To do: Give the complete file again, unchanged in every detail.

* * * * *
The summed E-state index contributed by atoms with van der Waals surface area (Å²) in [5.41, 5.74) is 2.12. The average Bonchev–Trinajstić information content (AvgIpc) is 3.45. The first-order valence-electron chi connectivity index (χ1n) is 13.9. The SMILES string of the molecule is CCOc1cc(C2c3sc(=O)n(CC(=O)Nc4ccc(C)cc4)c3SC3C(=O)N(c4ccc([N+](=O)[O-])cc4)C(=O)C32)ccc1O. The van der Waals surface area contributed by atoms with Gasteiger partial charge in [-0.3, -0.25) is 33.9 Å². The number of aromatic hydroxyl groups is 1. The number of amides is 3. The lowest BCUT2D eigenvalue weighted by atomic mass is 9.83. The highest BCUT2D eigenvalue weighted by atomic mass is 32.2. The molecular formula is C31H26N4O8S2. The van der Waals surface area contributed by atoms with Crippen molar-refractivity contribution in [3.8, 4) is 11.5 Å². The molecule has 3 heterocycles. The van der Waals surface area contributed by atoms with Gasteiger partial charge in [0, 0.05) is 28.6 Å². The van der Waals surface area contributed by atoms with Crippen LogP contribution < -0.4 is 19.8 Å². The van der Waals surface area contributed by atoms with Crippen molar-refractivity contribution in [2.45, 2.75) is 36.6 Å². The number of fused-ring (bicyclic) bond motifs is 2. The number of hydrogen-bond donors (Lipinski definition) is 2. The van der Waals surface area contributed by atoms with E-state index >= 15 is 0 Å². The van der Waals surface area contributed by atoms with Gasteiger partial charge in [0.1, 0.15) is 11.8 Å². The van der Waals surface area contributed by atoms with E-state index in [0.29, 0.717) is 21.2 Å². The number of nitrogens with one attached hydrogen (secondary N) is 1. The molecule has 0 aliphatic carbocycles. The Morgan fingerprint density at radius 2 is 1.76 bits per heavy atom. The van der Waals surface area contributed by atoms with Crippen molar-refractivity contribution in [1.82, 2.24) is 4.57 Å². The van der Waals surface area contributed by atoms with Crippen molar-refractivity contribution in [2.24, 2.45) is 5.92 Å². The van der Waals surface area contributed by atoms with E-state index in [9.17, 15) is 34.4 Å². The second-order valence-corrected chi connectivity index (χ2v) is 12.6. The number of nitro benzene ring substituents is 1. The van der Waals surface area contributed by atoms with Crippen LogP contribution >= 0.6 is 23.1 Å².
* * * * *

The summed E-state index contributed by atoms with van der Waals surface area (Å²) in [5.41, 5.74) is 2.12. The average Bonchev–Trinajstić information content (AvgIpc) is 3.45. The first-order valence-electron chi connectivity index (χ1n) is 13.9. The SMILES string of the molecule is CCOc1cc(C2c3sc(=O)n(CC(=O)Nc4ccc(C)cc4)c3SC3C(=O)N(c4ccc([N+](=O)[O-])cc4)C(=O)C32)ccc1O. The van der Waals surface area contributed by atoms with Gasteiger partial charge in [-0.3, -0.25) is 33.9 Å². The number of aromatic hydroxyl groups is 1. The number of amides is 3. The lowest BCUT2D eigenvalue weighted by atomic mass is 9.83. The highest BCUT2D eigenvalue weighted by atomic mass is 32.2. The molecular formula is C31H26N4O8S2. The van der Waals surface area contributed by atoms with Crippen molar-refractivity contribution in [3.8, 4) is 11.5 Å². The molecule has 3 heterocycles. The van der Waals surface area contributed by atoms with Gasteiger partial charge in [0, 0.05) is 28.6 Å². The van der Waals surface area contributed by atoms with Crippen LogP contribution < -0.4 is 19.8 Å². The van der Waals surface area contributed by atoms with Crippen molar-refractivity contribution in [2.45, 2.75) is 36.6 Å². The number of fused-ring (bicyclic) bond motifs is 2. The number of hydrogen-bond donors (Lipinski definition) is 2. The van der Waals surface area contributed by atoms with E-state index >= 15 is 0 Å². The van der Waals surface area contributed by atoms with Gasteiger partial charge in [0.1, 0.15) is 11.8 Å². The van der Waals surface area contributed by atoms with E-state index in [0.29, 0.717) is 21.2 Å². The number of nitrogens with one attached hydrogen (secondary N) is 1. The molecule has 0 aliphatic carbocycles. The Morgan fingerprint density at radius 2 is 1.76 bits per heavy atom. The van der Waals surface area contributed by atoms with Crippen molar-refractivity contribution in [1.82, 2.24) is 4.57 Å². The van der Waals surface area contributed by atoms with Crippen molar-refractivity contribution in [2.24, 2.45) is 5.92 Å². The van der Waals surface area contributed by atoms with E-state index in [9.17, 15) is 34.4 Å². The second-order valence-corrected chi connectivity index (χ2v) is 12.6. The number of nitro benzene ring substituents is 1. The van der Waals surface area contributed by atoms with Crippen LogP contribution >= 0.6 is 23.1 Å².